A Case For Changing the Way We Assess National Fuel Supplies – Part One

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Green, Public Policy

Opposition to the Keystone XL pipeline is fierce in some quarters, led by environmentalists implacably opposed to the venture on the grounds that it will encourage further development of Canadian tar sands deposits. Even the White House has seen protests outside its doors as objectors have sought to persuade President Obama to rule against it.

Their argument is that the energy used in the extraction of the oil from tar deposits makes tar sand oil among the most carbon-intensive of fuel sources. The debate is not helped by competing reports using differing terms of measure. One analysis suggests tar sands emissions could be as high as 82 percent greater than that of average crude refining in the US, on a well-to-time basis, although the EU has recently given tar sands a 22 percent higher carbon content than conventional crude.

(Before we get inundated with comments, yes, I have seen assessments as high as 2.5 times the level of conventional US crude, as we say it varies widely, but what is not in disagreement is that it carries a heavy carbon payload). In addition, opposition groups claim, with some justification, that previous and current extraction sites have been guilty of:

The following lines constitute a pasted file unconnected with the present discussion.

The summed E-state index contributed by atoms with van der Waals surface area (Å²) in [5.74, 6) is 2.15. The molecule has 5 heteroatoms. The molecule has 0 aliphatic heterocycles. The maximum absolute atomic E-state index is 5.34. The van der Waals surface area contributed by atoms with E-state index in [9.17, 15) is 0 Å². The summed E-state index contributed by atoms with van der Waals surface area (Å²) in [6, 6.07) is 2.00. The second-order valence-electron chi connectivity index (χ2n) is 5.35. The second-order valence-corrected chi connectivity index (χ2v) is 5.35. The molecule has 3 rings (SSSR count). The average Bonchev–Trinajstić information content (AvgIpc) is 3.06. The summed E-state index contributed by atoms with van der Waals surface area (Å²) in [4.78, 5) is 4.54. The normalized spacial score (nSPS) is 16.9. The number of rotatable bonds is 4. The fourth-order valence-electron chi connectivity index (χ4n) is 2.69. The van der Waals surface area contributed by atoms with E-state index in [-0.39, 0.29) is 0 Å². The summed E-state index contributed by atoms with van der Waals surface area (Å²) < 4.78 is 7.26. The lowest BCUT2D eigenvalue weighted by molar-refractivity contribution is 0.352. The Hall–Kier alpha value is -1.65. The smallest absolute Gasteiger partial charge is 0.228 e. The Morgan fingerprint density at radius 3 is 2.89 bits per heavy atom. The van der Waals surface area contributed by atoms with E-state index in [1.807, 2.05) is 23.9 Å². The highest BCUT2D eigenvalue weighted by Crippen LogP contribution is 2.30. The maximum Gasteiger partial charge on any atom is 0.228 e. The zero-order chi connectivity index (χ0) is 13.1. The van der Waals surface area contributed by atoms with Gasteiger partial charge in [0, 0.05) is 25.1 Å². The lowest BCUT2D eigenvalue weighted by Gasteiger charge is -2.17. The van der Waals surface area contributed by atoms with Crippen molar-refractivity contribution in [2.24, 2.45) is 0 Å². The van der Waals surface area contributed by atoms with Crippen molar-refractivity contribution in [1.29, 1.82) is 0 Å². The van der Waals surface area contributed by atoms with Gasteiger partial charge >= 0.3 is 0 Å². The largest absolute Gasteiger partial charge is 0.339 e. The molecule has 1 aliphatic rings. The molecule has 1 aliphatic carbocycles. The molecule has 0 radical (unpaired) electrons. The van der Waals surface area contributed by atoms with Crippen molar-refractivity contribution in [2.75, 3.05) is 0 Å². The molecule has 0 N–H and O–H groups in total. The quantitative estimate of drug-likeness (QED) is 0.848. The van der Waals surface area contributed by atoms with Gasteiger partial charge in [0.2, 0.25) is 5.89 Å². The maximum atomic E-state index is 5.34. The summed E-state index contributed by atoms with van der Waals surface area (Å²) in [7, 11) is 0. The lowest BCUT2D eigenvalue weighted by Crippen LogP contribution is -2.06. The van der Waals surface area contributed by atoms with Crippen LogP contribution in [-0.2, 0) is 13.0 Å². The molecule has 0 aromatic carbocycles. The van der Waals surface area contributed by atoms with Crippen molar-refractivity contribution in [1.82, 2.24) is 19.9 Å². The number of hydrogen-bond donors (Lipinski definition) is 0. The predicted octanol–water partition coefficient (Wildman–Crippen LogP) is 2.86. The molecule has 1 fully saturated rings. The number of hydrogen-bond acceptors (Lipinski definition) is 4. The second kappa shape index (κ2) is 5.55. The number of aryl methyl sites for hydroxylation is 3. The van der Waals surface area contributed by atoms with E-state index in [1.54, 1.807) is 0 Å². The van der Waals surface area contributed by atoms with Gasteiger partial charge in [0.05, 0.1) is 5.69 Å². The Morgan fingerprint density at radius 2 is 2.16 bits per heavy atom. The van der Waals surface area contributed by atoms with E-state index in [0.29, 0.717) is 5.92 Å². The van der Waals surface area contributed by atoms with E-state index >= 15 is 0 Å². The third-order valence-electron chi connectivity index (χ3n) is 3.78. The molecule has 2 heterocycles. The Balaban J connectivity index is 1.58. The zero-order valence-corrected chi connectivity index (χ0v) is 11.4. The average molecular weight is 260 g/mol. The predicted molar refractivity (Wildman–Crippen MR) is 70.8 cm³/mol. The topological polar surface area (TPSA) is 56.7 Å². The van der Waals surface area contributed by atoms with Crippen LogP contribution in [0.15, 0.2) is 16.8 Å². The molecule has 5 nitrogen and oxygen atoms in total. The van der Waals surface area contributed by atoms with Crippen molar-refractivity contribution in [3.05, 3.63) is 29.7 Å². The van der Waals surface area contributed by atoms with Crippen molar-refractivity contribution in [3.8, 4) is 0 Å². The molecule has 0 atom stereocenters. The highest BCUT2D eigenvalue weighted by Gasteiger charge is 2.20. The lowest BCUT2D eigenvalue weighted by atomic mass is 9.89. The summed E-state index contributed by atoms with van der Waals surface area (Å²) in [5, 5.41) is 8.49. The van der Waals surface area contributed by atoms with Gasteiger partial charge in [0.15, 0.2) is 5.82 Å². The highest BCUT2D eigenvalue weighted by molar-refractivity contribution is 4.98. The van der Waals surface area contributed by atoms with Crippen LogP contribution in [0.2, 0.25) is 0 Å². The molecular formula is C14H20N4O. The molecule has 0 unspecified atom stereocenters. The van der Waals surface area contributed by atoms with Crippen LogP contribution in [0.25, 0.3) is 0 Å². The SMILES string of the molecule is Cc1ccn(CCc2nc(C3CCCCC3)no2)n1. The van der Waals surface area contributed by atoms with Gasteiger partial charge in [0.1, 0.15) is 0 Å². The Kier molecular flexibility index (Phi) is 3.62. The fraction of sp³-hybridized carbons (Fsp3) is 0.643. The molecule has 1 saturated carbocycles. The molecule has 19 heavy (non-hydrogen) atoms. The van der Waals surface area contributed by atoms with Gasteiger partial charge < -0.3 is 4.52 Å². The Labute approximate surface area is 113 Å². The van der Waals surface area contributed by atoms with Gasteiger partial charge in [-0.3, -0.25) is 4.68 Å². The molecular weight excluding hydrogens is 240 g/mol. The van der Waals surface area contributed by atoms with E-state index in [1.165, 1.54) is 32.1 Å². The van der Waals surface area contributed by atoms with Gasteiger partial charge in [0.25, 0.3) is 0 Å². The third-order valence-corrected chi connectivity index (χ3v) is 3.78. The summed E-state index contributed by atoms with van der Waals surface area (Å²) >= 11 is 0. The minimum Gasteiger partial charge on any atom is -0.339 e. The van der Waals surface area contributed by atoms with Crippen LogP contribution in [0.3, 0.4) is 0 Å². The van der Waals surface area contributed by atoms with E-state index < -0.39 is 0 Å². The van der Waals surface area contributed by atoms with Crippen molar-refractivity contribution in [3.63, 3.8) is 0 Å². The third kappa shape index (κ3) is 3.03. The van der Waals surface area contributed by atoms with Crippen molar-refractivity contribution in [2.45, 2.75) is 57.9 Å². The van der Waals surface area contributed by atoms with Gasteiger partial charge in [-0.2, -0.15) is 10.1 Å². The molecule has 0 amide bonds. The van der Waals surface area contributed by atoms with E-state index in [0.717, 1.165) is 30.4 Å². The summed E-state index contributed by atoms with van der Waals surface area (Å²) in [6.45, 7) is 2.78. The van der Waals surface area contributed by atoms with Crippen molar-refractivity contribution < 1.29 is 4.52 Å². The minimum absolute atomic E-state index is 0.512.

• Destruction of the boreal forest ecosystem
  • Potential damage to the Athabasca watershed
  • The release of greenhouse gases
  • Heavy consumption of natural gas
  • The creation of toxic tailings ponds

But if we want a balanced argument, then we should adopt a common set of criteria for making judgments about fuel sources; otherwise, we are merely putting ourselves at the whim of the most motivated and vocal interest group. If we are looking at the total carbon footprint of fuel sources to make value judgments about their desirability, then it should be fairly applied to all sources.

Continued in Part Two later today.

–Stuart Burns

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